- Clean up spilled or dried blood with a bleach-based cleaning solution and wear rubber gloves.
- Do not share razors.
- Do not share toothbrushes. “Though hepatitis C is not transmitted through saliva, there might be blood on the toothbrush,” Reau says.
Note that hepatitis C is not transmitted by sharing eating utensils, hugging, kissing, coughing or sneezing.
Prevention Of Hepatitis B Virus Infection
The hepatitis B vaccine is typically given as three or four injections over six months. You cant get hepatitis B from the vaccine.
The hepatitis B vaccine is recommended for:
- Children and adolescents not vaccinated at birth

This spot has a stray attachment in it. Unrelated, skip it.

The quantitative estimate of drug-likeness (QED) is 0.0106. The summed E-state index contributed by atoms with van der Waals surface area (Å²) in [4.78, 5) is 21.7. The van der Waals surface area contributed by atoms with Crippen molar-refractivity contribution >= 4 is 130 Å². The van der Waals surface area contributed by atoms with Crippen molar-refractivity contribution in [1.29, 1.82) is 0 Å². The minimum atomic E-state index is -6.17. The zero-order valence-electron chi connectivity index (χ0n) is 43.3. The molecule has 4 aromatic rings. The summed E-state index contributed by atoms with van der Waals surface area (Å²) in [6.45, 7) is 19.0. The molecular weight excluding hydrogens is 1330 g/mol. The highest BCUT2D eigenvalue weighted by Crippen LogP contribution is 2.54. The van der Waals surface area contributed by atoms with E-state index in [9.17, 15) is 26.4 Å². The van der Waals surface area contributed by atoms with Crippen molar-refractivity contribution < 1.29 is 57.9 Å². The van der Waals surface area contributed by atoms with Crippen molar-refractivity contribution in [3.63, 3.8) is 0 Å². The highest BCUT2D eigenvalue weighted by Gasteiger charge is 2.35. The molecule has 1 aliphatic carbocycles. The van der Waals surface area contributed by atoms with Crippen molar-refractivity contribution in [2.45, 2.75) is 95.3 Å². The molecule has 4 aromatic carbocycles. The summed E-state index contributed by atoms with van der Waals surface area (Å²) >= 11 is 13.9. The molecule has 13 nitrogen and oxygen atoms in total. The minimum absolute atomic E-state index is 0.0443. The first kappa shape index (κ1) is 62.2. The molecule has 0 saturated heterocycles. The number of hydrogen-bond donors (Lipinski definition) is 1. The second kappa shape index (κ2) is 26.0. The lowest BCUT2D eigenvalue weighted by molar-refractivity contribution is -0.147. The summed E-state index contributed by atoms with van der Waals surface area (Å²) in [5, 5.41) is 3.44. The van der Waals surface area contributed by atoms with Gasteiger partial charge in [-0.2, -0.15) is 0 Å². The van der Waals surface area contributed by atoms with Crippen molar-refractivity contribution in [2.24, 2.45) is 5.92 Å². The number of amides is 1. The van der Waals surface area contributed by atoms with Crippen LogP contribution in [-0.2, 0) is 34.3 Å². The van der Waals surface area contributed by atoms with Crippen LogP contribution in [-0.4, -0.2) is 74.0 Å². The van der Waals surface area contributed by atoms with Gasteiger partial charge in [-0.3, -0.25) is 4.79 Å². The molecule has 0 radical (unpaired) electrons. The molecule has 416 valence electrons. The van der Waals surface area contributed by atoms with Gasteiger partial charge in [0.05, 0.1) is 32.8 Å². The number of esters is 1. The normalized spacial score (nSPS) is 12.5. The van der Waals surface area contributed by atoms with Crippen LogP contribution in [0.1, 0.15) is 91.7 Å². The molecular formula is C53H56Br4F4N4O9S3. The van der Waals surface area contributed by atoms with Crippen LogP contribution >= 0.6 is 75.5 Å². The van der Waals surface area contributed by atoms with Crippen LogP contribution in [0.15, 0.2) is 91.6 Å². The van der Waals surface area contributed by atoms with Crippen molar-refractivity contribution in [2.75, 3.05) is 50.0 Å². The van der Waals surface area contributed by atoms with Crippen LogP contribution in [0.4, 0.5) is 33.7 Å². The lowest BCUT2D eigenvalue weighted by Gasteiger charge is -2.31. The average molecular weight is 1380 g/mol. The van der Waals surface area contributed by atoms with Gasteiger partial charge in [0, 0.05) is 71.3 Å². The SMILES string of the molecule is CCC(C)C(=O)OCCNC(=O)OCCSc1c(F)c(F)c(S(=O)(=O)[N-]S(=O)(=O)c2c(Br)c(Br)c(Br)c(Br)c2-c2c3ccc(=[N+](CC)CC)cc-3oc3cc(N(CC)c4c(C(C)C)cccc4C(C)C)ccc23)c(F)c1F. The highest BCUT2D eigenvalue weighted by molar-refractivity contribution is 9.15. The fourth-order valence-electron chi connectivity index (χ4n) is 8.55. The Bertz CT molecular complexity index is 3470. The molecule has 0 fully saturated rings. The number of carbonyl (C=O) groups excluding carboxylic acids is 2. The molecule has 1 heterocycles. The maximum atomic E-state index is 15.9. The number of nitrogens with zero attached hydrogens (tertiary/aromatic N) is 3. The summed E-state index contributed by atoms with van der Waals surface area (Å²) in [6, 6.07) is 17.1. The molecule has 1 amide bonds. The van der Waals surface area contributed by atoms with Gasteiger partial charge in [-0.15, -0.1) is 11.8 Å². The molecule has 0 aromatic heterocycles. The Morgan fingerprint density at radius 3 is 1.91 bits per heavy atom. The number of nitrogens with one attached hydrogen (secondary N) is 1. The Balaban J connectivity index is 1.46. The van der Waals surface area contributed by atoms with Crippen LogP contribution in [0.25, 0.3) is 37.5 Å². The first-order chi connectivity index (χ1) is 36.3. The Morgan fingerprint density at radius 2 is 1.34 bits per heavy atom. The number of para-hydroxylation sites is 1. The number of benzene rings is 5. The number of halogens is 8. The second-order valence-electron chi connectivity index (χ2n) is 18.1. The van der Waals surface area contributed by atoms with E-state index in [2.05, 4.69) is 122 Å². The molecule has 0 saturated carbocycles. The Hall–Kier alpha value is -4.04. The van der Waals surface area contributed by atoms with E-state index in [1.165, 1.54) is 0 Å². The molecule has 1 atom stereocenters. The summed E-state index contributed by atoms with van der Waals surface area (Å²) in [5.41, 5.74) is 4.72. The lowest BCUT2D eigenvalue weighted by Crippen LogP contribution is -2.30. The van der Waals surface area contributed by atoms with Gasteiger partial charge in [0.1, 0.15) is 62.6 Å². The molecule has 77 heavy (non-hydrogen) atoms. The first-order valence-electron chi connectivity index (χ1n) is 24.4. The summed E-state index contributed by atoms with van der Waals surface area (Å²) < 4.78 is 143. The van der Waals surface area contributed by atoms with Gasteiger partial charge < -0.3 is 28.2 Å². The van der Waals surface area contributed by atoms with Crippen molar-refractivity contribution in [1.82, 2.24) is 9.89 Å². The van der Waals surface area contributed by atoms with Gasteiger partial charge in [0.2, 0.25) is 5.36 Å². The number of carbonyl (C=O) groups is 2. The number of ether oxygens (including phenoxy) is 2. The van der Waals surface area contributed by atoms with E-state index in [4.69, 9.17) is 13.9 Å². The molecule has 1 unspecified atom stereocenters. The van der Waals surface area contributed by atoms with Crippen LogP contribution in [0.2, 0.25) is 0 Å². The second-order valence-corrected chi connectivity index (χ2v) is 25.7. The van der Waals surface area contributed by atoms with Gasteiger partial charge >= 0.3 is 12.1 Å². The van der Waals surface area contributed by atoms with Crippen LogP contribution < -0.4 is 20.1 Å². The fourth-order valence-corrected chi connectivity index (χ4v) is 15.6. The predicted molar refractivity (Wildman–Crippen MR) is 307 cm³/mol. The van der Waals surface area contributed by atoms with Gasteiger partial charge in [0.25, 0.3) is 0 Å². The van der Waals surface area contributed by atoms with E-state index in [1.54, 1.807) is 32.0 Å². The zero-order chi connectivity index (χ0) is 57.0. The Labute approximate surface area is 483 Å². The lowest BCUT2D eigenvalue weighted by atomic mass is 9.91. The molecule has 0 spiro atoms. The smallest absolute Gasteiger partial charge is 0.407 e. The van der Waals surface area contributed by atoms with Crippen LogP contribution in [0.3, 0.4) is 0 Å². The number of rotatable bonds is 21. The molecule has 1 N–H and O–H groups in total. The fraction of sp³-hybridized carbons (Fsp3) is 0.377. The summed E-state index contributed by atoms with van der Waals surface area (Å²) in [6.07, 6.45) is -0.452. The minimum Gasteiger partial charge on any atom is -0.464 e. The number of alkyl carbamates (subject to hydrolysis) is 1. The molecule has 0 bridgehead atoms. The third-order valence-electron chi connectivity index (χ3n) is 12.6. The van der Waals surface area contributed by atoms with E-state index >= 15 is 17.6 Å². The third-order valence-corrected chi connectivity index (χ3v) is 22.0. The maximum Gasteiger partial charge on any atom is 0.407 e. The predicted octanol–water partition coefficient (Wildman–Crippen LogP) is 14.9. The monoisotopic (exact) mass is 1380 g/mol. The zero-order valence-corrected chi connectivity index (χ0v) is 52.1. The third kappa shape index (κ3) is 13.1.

- Those who work or live in a center for people who are developmentally disabled
- People who live with someone who has hepatitis B
- Health care workers, emergency workers and other people who come into contact with blood
- Anyone who has a sexually transmitted infection, including HIV
- Men who have sex with men
- People who have multiple sexual partners
- Sexual partners of someone who has hepatitis B
- People who inject illegal drugs or share needles and syringes
- People with chronic liver disease
- People with end-stage kidney disease
- Travelers planning to go to an area of the world with a high hepatitis B infection rate
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Hepatitis B Cure In Human Trials
Australian researchers have begun clinical trials of a combination drug therapy that has proven to be 100 percent effective as a hepatitis B cure in preclinical models. The therapy combines birinapant, an antiviral drug, and entecavir, an anticancer drug. The two drugs work together to eliminate the hepatitis B virus, or HBV, from the body.